By Gerhard Schneibel

Sandy Springs Mayor Eva Galambos spoke to the Sandy Springs Rotary Club on the occasion of the city’s third birthday Dec. 1.

“I suppose there is a little bit of reminiscing about what it was like three years ago,” she said at the Hammond Glen Senior Community on Hammond Drive. “I remember we had all of these blue and silver balloons and lots of guests and dignitaries. You know, we were on top of the world. But, underneath all that, we had a little bit of trepidation, too.”

At the time, the city “didn’t have a penny in the bank” and struggled in its negotiations with Fulton County, she said. “It was constant haggling with the county.”

Rather than put a moratorium on development while learning zoning procedures, the City Council immediately began conducting business, she said. “You can imagine the pressure that that put on our staff and on ourselves as we began to learn the rules about how you zone and how you plan.”

Since that time, the city’s management has become an “ongoing operation” that is “fully oiled and efficient,” she said. “The paving, of course, has just been a tremendous bonanza in Sandy Springs. … The fact that we were able to do this when Fulton County had not been able to pave any of our roads for years and years does speak for the fact that we are pretty good managers.”

The Police Department recently received state certification after an “extraordinarily short period” and is working on national certification, which she said not all departments earn. “I’m sure we will. We think that that’s a goal and a wonderful goal.”

Galambos also spoke about the city’s new traffic management center and the 22-acre Lost Corner preserve at the corner of Riverside Drive and Brandon Mill Road.

She said of the 911 system being planned with the city of Johns Creek: “You’ve read about what’s happened with 911 in Fulton County. It is high time that we got out of that system, which is another one of those nonfunctional Fulton County services.” In August, a Johns Creek resident died after 911 operators accidentally sent an ambulance to southwest Atlanta rather than to her home.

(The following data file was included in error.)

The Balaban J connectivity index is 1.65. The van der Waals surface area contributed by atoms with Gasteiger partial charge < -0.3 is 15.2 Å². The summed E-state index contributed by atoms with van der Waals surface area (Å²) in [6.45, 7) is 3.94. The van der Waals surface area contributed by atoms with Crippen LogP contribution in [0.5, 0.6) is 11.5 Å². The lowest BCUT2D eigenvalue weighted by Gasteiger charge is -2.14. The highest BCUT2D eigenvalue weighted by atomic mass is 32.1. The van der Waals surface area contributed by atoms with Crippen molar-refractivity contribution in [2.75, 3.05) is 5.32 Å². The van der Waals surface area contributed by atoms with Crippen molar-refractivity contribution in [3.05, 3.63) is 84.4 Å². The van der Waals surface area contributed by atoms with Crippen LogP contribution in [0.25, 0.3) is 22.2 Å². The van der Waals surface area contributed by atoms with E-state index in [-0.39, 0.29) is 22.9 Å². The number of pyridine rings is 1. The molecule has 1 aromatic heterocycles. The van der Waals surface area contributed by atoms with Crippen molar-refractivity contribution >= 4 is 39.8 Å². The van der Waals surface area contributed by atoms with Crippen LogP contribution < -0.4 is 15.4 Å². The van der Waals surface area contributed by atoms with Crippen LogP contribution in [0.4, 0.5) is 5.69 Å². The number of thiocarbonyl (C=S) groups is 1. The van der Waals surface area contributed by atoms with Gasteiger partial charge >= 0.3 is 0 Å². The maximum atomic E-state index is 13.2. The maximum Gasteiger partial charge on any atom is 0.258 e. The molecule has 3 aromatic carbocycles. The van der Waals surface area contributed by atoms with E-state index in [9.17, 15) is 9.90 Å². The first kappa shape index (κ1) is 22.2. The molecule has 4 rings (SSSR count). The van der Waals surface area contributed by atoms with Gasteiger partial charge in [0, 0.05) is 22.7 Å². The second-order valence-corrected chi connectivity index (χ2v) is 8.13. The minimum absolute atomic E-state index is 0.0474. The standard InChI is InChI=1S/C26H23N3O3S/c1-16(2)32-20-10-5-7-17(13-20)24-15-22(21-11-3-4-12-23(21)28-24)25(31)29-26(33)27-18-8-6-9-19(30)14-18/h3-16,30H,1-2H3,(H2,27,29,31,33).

Deciding what to do with the 8-acre former site of the Target store at Johnson Ferry Road and Sandy Springs Circle, whose purchase the city is closing on this month, will take some time, she said. “We’re going to have diverging opinions eventually as to what kind of edifice we should have in Sandy Springs, and I can imagine there is going to be lots and lots of public input.”

Galambos said that working the Georgia Department of Transportation can be tedious, which is why the widening of Abernathy Road has not yet begun. A contract to do the road work may be let in January, she said.

Sandy Springs’ traffic engineering staff has been able to reconfigure lanes in some parts of the city to create new ones. The intersection of Johnson Ferry and Roswell roads is one such example, and a similar project is planned for the Roswell Road bridge over I-285.

Whether an underpass will be built to alleviate traffic on that bridge is unknown, Galambos said. But “they’re going to restripe the bridge, and, folks, it’s going to make the bridge work without having to have additional pavement. It’s just extraordinary how thinking and using your mind and looking at a situation … can give you that kind of an advantage.”

Despite the tough economic situation, Sandy Springs has been “very frugal and very fiscally conservative, and I think we’re going to be fine for this fiscal year,” she said.

“Once this recession is over, we’re going to take off. We’re so close to the urban center, we are the next big area for things that are going to happen. We want them to happen in an orderly fashion, but we do want growth. And I think we’ve demonstrated that in some of the decisions we’ve made.”